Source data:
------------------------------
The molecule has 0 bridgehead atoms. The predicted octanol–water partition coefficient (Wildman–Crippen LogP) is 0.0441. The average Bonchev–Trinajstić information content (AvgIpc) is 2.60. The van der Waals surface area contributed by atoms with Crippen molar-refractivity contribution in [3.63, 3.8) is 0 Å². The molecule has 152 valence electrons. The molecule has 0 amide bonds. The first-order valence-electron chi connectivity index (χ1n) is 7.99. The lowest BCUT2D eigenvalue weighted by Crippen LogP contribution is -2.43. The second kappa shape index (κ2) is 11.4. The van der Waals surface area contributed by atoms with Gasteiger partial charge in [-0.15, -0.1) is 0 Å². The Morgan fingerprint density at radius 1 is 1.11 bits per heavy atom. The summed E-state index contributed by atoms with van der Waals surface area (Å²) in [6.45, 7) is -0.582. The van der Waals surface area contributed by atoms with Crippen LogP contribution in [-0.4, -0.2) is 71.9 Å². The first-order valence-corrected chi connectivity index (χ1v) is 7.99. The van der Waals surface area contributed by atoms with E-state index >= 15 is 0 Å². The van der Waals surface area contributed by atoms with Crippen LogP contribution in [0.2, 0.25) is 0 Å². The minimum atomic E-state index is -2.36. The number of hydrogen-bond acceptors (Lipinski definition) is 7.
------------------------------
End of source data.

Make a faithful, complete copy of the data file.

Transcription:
The molecule has 0 bridgehead atoms. The predicted octanol–water partition coefficient (Wildman–Crippen LogP) is 0.0441. The average Bonchev–Trinajstić information content (AvgIpc) is 2.60. The van der Waals surface area contributed by atoms with Crippen molar-refractivity contribution in [3.63, 3.8) is 0 Å². The molecule has 152 valence electrons. The molecule has 0 amide bonds. The first-order valence-electron chi connectivity index (χ1n) is 7.99. The lowest BCUT2D eigenvalue weighted by Crippen LogP contribution is -2.43. The second kappa shape index (κ2) is 11.4. The van der Waals surface area contributed by atoms with Gasteiger partial charge in [-0.15, -0.1) is 0 Å². The Morgan fingerprint density at radius 1 is 1.11 bits per heavy atom. The summed E-state index contributed by atoms with van der Waals surface area (Å²) in [6.45, 7) is -0.582. The van der Waals surface area contributed by atoms with Crippen LogP contribution in [-0.4, -0.2) is 71.9 Å². The first-order valence-corrected chi connectivity index (χ1v) is 7.99. The van der Waals surface area contributed by atoms with E-state index >= 15 is 0 Å². The van der Waals surface area contributed by atoms with Crippen LogP contribution in [0.2, 0.25) is 0 Å². The minimum atomic E-state index is -2.36. The number of hydrogen-bond acceptors (Lipinski definition) is 7.